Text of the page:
Photography that makes a difference.™
World Health Documentary Project
Fourteen million people die each year from treatable diseases like HIV/AIDS, malaria, tuberculosis, and diarrhea, while another two billion are infected. There is a plethora of other diseases of poverty that kill and disable millions more. More than one billion people lack access to clean water, and 2.6-billion lack access to sanitation. Yet the amount spent on world health is less than two percent of the global military budget. World health is a human right and the most pressing development issue facing us today.
By living among and forming intimate friendships with the diseased and disenfranchised people, this project aims to humanize the crisis by putting faces and personalities on the overwhelming statistics.
Update: Bringing in the Light
The next phase of Robert's project focuses bringing awareness to the public, especially young people, about what mental illness means and what it means to be mentally ill. The project will personalize a disease that has historically been demonized. A disease that is as pervasive as it is hidden and deepened by shame, guilt, fear, bad beliefs, and superstition. Stigmas cripple possibilities for healing. Stigmas are learned prejudices, and they can be unlearned and not learned at all.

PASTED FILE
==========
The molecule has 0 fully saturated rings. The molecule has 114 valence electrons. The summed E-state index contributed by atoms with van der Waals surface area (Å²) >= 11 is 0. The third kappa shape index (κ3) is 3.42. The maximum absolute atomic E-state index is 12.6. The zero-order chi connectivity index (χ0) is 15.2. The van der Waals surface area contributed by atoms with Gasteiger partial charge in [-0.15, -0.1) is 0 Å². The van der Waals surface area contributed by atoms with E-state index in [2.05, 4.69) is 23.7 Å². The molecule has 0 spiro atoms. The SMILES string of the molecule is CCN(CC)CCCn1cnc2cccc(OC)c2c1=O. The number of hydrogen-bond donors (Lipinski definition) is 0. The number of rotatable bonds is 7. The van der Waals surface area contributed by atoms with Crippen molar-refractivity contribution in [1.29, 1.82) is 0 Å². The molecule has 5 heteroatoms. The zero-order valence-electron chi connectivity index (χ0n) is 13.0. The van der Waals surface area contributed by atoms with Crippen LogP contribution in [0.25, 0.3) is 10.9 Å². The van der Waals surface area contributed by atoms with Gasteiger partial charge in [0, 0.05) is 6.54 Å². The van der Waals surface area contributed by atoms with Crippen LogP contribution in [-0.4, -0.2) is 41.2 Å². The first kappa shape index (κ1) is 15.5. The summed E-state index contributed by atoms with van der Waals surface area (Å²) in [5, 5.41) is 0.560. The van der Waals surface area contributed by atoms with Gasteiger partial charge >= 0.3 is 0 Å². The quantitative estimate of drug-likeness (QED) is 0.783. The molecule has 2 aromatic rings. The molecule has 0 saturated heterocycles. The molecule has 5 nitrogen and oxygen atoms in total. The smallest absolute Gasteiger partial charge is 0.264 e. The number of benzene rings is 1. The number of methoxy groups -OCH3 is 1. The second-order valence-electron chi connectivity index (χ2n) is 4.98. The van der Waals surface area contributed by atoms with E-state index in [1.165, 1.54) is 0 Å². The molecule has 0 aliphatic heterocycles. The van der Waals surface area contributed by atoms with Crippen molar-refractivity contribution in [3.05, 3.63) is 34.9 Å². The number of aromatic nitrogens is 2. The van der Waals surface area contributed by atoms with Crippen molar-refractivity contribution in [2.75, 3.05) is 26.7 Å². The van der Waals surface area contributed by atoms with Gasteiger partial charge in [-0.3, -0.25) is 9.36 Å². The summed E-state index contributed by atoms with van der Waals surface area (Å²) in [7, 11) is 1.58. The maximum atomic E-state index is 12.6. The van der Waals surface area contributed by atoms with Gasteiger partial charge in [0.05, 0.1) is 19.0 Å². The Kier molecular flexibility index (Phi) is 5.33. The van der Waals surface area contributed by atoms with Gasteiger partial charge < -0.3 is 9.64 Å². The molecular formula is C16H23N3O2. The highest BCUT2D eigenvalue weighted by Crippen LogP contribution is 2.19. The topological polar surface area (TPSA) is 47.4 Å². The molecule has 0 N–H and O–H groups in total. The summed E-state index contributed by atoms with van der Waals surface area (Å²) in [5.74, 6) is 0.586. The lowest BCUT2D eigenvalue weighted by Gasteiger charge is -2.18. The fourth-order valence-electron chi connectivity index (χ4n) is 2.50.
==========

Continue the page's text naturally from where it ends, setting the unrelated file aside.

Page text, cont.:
Mental illness needs to become as "normal" as breast cancer. The afflicted need to tell their stories, and they need to be heard. There is healing in telling the stories. There is no shortage of stories. Everyone has them. “My brother committed suicide in 2001”. The United States has the highest rates of mental disorders in the world.
Bringing in the Light will help people understand the natures and implications of mental illness. The images and stories will speak for themselves, to personal triumphs and trials. Broken minds are hard to heal. They need help, courage, love and compassion to recover. But recovery is always possible.
Robert Semeniuk is a documentary photographer and writer dedicated to human and environmental rights. Much of his 30 year career has focused on war affected children, the global landmine crisis, aboriginal cultural integrity, and globalization. His work appears in major international publications, and he regularly exhibits his work in galleries.
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